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Campus Bulletin

February 14, 2007

Four to Go Abroad With Leave for Change

The first four U of G employees to take part in Leave for Change, an international volunteer program where people spend their vacations making a difference abroad, have been selected.

They are: Frebis Hoffmeyer of the College of Management and Economics, Wayne Johnston of the U of G Library, Michael Levy of the Office of Research and Sean Yo of Computing and Communications Services.

Levy’s volunteer stint will take him to Shawake, Botswana, to work on a website design assignment. Johnston and Yo are both headed for Nepal, where they’ll work with the Nepal Fair Trade Group. Hoffmeyer is also going to Nepal, to help the Federation of Community Forest Users with a database to organize their records.

Guelph is the first university in English-speaking Canada to participate in Leave for Change, which is run through Uniterra, an international initiative created by the World University Service of Canada and Centre d’étude et de coopération internationale.

President Alastair Summerlee says the selection of U of G’s first four Leave for Change participants is exciting news and something the entire University should celebrate.

“These four employees have an incredible opportunity to make a difference in communities halfway around the world, and it will undoubtedly be an amazing professional and personal experience,” he says.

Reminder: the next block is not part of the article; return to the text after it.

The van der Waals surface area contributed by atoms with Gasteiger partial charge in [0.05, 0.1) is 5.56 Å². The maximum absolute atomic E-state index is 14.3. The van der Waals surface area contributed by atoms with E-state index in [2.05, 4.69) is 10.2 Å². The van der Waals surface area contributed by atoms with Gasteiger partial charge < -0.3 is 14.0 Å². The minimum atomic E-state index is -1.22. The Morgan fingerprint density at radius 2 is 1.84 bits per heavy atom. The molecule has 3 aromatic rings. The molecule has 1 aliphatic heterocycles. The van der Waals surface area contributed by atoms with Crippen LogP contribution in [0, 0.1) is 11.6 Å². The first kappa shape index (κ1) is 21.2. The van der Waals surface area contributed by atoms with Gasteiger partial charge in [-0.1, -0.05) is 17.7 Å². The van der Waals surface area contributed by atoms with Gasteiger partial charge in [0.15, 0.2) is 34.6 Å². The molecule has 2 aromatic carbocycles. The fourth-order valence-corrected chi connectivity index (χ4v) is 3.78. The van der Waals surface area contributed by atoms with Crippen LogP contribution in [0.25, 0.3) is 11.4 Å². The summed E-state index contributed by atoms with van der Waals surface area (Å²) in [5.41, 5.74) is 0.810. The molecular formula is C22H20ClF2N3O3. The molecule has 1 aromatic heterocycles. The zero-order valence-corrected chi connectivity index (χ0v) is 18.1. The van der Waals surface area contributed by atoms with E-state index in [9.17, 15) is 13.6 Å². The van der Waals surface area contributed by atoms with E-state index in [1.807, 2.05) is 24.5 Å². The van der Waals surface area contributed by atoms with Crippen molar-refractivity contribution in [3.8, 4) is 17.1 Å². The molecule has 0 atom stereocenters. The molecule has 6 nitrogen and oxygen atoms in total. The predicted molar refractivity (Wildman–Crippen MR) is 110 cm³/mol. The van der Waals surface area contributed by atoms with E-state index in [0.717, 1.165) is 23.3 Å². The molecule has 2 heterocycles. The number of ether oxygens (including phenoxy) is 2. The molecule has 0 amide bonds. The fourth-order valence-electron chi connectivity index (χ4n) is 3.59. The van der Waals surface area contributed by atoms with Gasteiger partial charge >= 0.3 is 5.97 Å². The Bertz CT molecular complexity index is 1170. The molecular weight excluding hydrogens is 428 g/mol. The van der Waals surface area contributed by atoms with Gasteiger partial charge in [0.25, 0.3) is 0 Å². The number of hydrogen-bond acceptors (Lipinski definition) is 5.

“While taking part in their respective assignments, they will be gaining valuable new skills and understanding, and they will bring that new knowledge back to Guelph to share with the community so we can all benefit.”

There was no shortage of employees willing to volunteer their services when they were invited to participate in Leave for Change, says Martha Harley, assistant vice-president (human resources), whose office oversaw the application and selection process led by Uniterra.

“It is typical of the Guelph spirit that there were more applicants than places available,” says Harley, “so candidates actually had to be interviewed for these positions. It was exciting to see that kind of response and made the whole process very rewarding for those of us working behind the scenes.”

Hoffmeyer says that she is excited about the trip to Nepal, her first to the region. She says she has a genuine interest in understanding how other cultures perceive the world and their role in it. She’ll have the opportunity to do just that — not only by working with the Federation of Community Forest Users but also by living with a Nepalese family.

“It’s a perfect way to help them achieve their goals and for me to gain understanding of how our actions in Canada affect other parts of the world and to know how I should make changes to the way I live at home,” she says.

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